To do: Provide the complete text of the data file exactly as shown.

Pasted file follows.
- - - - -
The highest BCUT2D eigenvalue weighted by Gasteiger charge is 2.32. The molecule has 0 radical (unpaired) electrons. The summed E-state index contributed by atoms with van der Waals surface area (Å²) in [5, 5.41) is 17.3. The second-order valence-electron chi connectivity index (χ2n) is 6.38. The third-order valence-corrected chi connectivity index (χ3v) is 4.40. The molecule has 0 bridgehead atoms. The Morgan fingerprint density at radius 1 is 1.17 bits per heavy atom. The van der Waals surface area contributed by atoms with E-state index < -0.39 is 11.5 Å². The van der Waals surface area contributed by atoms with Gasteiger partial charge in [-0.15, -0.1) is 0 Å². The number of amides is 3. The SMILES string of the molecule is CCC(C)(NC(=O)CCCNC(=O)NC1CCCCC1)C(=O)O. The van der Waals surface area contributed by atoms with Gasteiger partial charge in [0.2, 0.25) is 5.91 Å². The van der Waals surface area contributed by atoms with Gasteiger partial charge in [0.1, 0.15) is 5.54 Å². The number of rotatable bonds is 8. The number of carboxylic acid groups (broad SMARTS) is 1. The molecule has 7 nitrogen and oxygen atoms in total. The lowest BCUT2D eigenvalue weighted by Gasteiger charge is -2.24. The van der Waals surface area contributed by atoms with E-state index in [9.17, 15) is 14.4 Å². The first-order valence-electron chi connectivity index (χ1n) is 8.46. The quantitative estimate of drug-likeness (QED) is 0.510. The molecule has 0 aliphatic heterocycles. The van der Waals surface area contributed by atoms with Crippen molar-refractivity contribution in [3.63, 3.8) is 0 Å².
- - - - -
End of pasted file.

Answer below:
The highest BCUT2D eigenvalue weighted by Gasteiger charge is 2.32. The molecule has 0 radical (unpaired) electrons. The summed E-state index contributed by atoms with van der Waals surface area (Å²) in [5, 5.41) is 17.3. The second-order valence-electron chi connectivity index (χ2n) is 6.38. The third-order valence-corrected chi connectivity index (χ3v) is 4.40. The molecule has 0 bridgehead atoms. The Morgan fingerprint density at radius 1 is 1.17 bits per heavy atom. The van der Waals surface area contributed by atoms with E-state index < -0.39 is 11.5 Å². The van der Waals surface area contributed by atoms with Gasteiger partial charge in [-0.15, -0.1) is 0 Å². The number of amides is 3. The SMILES string of the molecule is CCC(C)(NC(=O)CCCNC(=O)NC1CCCCC1)C(=O)O. The van der Waals surface area contributed by atoms with Gasteiger partial charge in [0.2, 0.25) is 5.91 Å². The van der Waals surface area contributed by atoms with Gasteiger partial charge in [0.1, 0.15) is 5.54 Å². The number of rotatable bonds is 8. The number of carboxylic acid groups (broad SMARTS) is 1. The molecule has 7 nitrogen and oxygen atoms in total. The lowest BCUT2D eigenvalue weighted by Gasteiger charge is -2.24. The van der Waals surface area contributed by atoms with E-state index in [9.17, 15) is 14.4 Å². The first-order valence-electron chi connectivity index (χ1n) is 8.46. The quantitative estimate of drug-likeness (QED) is 0.510. The molecule has 0 aliphatic heterocycles. The van der Waals surface area contributed by atoms with Crippen molar-refractivity contribution in [3.63, 3.8) is 0 Å².